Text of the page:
The inquest into the death of Irene Tuckerman, who was found murdered at Caulfield on this day in 1924, was opened on September 17. Mr. Elsbury, for the Crown, said that suspicion rested in two-quarters, but it had been deemed advisable simply to bring the suspected persons before the Court, as witnesses, and to leave further action, to the coroner. Mr. W. S. Doris appeared for Thomas Cheshire, newsagent, of 200 Balaclava road, Caulfield, and Sir. Scott Murphy and Mr. Healy for the relatives of Irene Tuckerman, and for William Robinson, a boarder at the home of the child.  Mrs. Tuckerman, after having given evidence of the child’s disappearance, in cross examination by Mr. Elsbury, said that Irene had sold papers in Cheshire’s shop without her knowledge. She would not have allowed this had she known. The relations between her eldest son, Harold, and Irene were affectionate.  Robert Harold Tuckerman, baker, accounted for his movements on August 2. He denied that he had sent his sister to Cheshire’s shop. He had no quarrel with his sister, and denied that he had a bad temper.  William Robinson, gas-worker, was questioned by Mr. Klsbury as follows:— Between a quarter and half-past 11 o’clock on the night of August 2 did Irene Tuckerman not walk into the house?—Certainly not. I did not see her from the previous night.  I suggest that she entered by the back door before half-past 11 o’clock?—She did not. That she took her coat off?—She did not come home to take it off.  Have you ever heard Ivy Tuckerman say anything about Cheshire?—No. About the man in the paper-shop?—Yes, I have heard them say about getting papers there. Has Ivy ever said anything about the man in the paper shop?—I could not — I think she has- She has made a suggestion that when she went into his shop he closed the door and complained of draught. She got a bit frightened. What did he do to them?—I could not say. Oh, come on, sir, I have a statement here over your signature. The Coroner (addressing Robinson).— You are not impressing me at all. If you prevaricate again I will send you to gaol. I feel inclined to commit you for contempt of Court. Mr. Elsbury.—Did you make any statement to Detective O’Keefe as to what Ivy had told you regarding the man in the paper shop ? Witness.—Not that I remember. Did you say this: “I have not heard Irene Tuckerman complain about strange men speaking to her. I heard Ivy say that the man in the paper shop is a nasty man, that he would tickle them under the chin, and squeeze their hands, and would be unduly familiar with the young girls”?—That is what they told me John Francis O’Callaghan, tramway gripman, and Edmund Charles Phillips, tramway conductor, stated that on August 2, about half-past 1 o’clock, they saw Cheshire on a tram in Wellington street, St. Kilda with a girl dressed similarly to Irene Tuckerman. The couple alighted from the tram on the St. Kilda Esplanade and walked toward the beach. Detectives Piggott and Ethel detailed conversations with Cheshire, in which, they stated, Cheshire maintained his innocence of any part in the death of Irene Tuckerman. After interviews with a man, a woman, and a youth, they were satisfied that there was no ground for further action against those persons. Cheshire said that he was at his shop throughout August 2, though he closed it from half past 1 o’clock to half-past 4 o’clock. He closed at half-past 8 o’clock and slept at the shop that night. He rose at 9 o’clock on August 3, and went to his son’s place at Surrey Hills. The Tuckerman girls visited his shop occasionally to buy papers. He denied that he was on a tram with Irene Tuckerman on August 2. Cheshire was invited to give evidence but at the instance of his counsel he declined. The coroner committed Cheshire for trial on a charge of the murder of Irene Tuckerman.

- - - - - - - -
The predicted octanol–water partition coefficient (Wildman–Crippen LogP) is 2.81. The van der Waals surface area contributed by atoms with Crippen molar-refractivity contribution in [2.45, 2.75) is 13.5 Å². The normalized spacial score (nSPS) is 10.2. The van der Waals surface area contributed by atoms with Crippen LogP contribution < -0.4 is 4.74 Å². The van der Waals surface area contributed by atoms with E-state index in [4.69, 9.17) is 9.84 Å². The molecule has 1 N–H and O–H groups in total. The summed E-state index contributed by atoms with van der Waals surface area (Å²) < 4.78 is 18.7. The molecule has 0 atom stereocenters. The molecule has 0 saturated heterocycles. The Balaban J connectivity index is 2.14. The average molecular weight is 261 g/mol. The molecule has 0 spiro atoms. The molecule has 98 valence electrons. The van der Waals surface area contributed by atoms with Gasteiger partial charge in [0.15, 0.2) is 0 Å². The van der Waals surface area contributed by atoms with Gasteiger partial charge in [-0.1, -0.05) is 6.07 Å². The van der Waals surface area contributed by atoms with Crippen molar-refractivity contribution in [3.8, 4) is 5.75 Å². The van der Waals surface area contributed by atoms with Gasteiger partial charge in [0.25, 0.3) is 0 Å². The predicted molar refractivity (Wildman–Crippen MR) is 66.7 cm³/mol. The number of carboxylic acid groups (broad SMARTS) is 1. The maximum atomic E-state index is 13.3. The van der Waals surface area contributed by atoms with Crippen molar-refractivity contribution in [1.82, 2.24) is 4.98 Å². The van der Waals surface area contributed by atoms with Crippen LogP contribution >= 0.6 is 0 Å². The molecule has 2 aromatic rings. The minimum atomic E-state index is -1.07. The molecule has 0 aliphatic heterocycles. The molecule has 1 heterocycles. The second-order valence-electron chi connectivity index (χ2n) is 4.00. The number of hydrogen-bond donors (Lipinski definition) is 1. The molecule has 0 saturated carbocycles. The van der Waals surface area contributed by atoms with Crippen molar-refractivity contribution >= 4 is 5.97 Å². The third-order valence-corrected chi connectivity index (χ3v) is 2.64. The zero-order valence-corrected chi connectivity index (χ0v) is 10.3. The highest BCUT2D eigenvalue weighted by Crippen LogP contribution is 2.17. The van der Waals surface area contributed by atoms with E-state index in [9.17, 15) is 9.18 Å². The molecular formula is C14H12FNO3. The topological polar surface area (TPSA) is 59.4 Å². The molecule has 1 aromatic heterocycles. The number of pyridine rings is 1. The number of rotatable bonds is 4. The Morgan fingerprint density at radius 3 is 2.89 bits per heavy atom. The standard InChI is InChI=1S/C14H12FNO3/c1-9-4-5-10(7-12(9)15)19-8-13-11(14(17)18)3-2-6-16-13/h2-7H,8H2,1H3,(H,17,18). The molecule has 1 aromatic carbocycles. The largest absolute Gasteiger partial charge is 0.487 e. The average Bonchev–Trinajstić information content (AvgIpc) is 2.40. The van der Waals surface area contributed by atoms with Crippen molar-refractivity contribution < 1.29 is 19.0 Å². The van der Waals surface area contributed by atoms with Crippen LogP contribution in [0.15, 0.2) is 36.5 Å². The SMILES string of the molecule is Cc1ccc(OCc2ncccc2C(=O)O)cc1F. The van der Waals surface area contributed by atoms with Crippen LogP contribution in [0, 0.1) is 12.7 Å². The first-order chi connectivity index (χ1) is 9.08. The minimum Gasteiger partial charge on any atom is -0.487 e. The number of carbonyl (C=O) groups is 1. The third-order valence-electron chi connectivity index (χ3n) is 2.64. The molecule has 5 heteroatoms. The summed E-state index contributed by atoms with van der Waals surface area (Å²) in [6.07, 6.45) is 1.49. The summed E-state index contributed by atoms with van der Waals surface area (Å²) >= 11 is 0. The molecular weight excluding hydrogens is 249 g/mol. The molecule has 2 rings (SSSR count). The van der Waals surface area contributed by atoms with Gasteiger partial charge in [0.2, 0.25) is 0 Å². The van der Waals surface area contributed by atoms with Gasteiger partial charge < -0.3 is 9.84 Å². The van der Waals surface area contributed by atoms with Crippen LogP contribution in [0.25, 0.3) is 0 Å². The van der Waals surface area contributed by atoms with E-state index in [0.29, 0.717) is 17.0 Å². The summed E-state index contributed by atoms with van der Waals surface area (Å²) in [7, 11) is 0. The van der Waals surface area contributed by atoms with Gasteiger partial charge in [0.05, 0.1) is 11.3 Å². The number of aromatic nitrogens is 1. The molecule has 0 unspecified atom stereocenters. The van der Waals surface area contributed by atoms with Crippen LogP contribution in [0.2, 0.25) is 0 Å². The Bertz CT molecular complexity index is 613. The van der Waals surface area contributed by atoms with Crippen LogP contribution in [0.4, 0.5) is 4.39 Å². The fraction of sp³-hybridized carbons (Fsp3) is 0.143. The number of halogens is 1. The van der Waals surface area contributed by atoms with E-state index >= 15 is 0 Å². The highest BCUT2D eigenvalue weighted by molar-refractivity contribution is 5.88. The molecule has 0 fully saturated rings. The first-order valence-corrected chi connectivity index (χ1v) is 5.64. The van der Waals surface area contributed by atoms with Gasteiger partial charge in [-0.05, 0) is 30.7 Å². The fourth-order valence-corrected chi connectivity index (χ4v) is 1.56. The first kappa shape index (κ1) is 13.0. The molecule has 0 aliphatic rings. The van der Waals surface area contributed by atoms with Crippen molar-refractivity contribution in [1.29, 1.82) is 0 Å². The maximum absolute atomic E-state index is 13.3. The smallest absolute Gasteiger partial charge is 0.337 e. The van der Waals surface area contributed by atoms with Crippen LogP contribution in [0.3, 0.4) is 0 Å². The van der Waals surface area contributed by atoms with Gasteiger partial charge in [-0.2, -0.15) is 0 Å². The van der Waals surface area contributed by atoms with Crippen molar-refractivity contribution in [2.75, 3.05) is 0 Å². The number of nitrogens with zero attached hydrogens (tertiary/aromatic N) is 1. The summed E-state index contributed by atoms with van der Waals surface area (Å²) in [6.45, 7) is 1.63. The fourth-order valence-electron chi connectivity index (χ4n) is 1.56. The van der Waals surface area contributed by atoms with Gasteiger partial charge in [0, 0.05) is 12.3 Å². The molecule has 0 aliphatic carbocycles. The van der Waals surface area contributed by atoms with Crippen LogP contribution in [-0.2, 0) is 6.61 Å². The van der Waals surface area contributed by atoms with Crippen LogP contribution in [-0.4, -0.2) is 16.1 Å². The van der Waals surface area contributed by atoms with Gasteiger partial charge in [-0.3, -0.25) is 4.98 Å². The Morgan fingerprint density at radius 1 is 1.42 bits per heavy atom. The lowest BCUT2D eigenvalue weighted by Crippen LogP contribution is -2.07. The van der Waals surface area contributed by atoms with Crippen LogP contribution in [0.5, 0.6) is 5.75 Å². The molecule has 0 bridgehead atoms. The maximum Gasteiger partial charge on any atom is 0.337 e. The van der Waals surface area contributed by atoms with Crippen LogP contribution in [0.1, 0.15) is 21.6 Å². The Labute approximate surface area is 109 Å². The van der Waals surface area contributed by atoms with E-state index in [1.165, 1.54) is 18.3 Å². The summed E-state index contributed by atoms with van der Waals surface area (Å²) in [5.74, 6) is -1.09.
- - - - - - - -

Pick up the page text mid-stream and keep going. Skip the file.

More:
On This Day – June 25, 1886

The inquest on the body of Mary Taylor, found dead in her house in Kenny street, Richmond, early on Saturday morning, was held yesterday at the Vine Hotel, Richmond.